5.You’re working on a new book now? Fill us in brother.


JC: Got a couple things going. An American Indian ghost story called “The Captured Dead” in which an Indian shaman uses the ghost dance to bring the dead back to protect them from the predations of William Tecumseh Sherman. It’s going to come out in October.


The second is non-fiction titled “Strictly From Hunger!”. It’s about a band Hunger! that played on the Sunset Strip in the 60’s and just as they were about to become a big band it all imploded. The band lived near the Sunset Strip and played there, knew a lot of people who did make it. They lived next to Jim Morrison for a while and have some stories that may portray Morrison in a somewhat different light than before. John Morton the guitarist also knew Duane Allman, they played a Star Trek cast party. There are a lot of great stories this band has to tell. I’ve written three chapters, I’m about to send out to publishers soon. I’m hoping a spring 2017 release.


6.So in your years of writing about the Doors, did you ever meet with or know Manzarek or Krieger, Densmore or people like Danny Sugarman, members of the family, etc? Unfortunately I never met Ray and greatly regret that I never did. I saw The group with Ian Astbury on vocals and honestly it was amazing, it was so great to see Ray and Robbie in person and watch them play. A few times I closed my eyes and listened and realized it was the closest I would get in this day to seeing The Doors since Morrison died in ’71. A beautiful moment was in the long guitar solo in “Light My Fire” when Robbie Krieger slipped into a melody line from the Beatles “Eleanor Rigby” and Ray looked at him and they nodded at each other for a second, I’ll never forget having witnessed that. Also being a huge Cult fan, I really enjoyed seeing Ian on vocals with them that show. I had met him years earlier and he’s a brilliant musician from his own history. To me, seeing him up there was like watching two guys from the Doors jam with the singer from The Cult, so I loved every minute of it. Ian did a great job, it was a fantastic night. After they changed singers a few times, I never did see them again. I did see the Cult a few years ago and they covered “Break On Through” at the end of their set and it was a really great surprise. I looked at that show as a jam between many great musicians, I truly enjoyed it and was so happy to see Manzarek and Krieger play, the only chance I ever had.


JC: The only person I ever met was Danny Sugerman in 2002, and I wasn’t writing The Doors Examiner yet, so all I really had to say was “hi”. He seemed like a really nice guy. He’d already had his first bout with cancer, but he was fine and healthy. It was sad to hear of his death just three years later. The closest I came to meeting Ray Manzarek was I saw him and Michael McClure at the Lounge Ax in Chicago for their Love Lion tour. It was a small club and they were playing and at one instrumental part of Ray’s, suddenly I was seeing polka dots in front of my eyes. Ray’s and The Doors as a whole, their music really had the ability to break through the normal ways of thinking. It was such an interesting experience I put it in my book “The Last Stage”, with a scene where the main character lingers after the show and talks briefly with Ray. That scene lives in my mind and I don’t remember any more if it really happened or if I just imagined it for the scene. In my life as The Doors Examiner neither John Densmore nor Robby Krieger has expressed an interest in talking with me. Ultimately, I prefer it that way, so I keep a little objective distance between me and them. But if an interview opportunity came along I’m not saying I wouldn’t take it!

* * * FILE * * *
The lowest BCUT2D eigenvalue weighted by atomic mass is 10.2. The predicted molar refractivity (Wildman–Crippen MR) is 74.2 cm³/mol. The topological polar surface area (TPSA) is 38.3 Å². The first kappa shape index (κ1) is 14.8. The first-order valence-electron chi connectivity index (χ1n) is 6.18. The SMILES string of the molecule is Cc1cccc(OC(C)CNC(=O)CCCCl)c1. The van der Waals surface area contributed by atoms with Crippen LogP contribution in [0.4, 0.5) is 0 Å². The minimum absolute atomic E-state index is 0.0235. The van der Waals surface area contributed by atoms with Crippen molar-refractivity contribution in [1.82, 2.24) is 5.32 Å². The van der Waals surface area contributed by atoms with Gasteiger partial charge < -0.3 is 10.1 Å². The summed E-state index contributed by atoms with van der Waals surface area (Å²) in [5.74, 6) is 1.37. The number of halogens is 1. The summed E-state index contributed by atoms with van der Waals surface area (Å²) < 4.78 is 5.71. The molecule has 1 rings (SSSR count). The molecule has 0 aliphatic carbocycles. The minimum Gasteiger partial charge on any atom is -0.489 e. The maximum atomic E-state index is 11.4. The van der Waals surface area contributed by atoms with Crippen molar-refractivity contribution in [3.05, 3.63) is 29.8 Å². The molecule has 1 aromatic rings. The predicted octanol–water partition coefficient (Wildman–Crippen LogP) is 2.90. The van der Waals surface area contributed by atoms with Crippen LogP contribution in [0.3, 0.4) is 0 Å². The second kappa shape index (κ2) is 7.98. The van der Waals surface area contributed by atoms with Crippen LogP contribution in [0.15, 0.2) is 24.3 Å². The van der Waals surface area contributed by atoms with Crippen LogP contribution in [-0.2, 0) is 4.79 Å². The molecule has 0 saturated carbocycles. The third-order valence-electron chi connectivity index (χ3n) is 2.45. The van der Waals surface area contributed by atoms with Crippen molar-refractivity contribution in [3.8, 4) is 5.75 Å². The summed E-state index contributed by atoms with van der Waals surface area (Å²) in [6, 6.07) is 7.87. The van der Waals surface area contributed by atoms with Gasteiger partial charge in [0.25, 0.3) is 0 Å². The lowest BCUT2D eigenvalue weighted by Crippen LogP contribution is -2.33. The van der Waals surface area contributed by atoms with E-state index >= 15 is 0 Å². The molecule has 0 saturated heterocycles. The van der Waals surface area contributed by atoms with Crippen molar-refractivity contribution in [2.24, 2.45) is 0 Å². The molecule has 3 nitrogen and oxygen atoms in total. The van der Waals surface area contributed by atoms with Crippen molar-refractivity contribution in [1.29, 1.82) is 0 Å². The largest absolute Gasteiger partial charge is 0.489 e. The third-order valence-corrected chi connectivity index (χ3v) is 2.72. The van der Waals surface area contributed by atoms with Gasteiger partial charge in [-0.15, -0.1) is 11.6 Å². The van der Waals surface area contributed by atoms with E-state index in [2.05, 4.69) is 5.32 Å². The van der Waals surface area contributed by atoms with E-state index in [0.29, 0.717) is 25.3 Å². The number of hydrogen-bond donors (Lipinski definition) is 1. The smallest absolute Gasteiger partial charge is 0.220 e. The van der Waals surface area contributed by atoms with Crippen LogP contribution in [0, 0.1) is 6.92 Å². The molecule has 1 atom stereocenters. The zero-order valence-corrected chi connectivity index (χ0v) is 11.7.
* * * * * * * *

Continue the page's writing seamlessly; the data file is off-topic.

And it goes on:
7.Looking back on the history of the Doors, why do you feel they had such a gigantic impact on the world?


JC: Good question. Some of it is Jim Morrison. I, of course, could identify with him as a bookish, shy kid who read and wanted to be a poet. The music truly exists outside of time, it seems to have something to say to new generations. I’m not just talking about the message of the lyrics but also what the music itself says to you and where it can lead you. The Doors are the classical music of the future.


8.I know that the band jammed with Iggy Pop a bit after Morrison’s death, but is that true they did some demos recording with him? I never have confirmed that.


JC: Danny Sugerman represented Iggy for a bit and I know Ray, when he was starting the band Nite City, (I think) Iggy was going to be the lead singer. They were supposed to play The Whisky but Iggy went off on a bender and Ray having gone through everything with Jim backed out of that fast. I never heard anything about any demos being recorded.


9.I used to also argue with Doors fans about Harrison Ford being a one time Doors roadie. I know that he was and once watched him comment on the band on a documentary. People would say ‘no, he never was.’ I know I saw that and am convinced he was briefly a roadie or maybe a camera man, is that true to your knowledge?


JC: Harrison Ford was a grip for The Doors during the filming of “Feast of Friends”. There’s a famous outtake on Youtube where Harrison Ford does the clapboard for the scene then you hear Paul Ferrara from behind the camera saying “you’re in the shot Harry.“ You can also see him briefly in the Fred L. Stegmeyer, minister-at-large scene which is also excerpted on Youtube.


Ford actually had a lot of connections to The Doors. I believe he got the job on “Feast” because he knew Paul Ferrara from UCLA. Struggling actors had to know film students and film students had to know struggling actors. Ford also worked for Elektra Records founder Jac Holzman fixing the roof on his house or something.


10.As so many theories have circulated on Morrison’s death, what is your personal theory if you don’t mind sharing?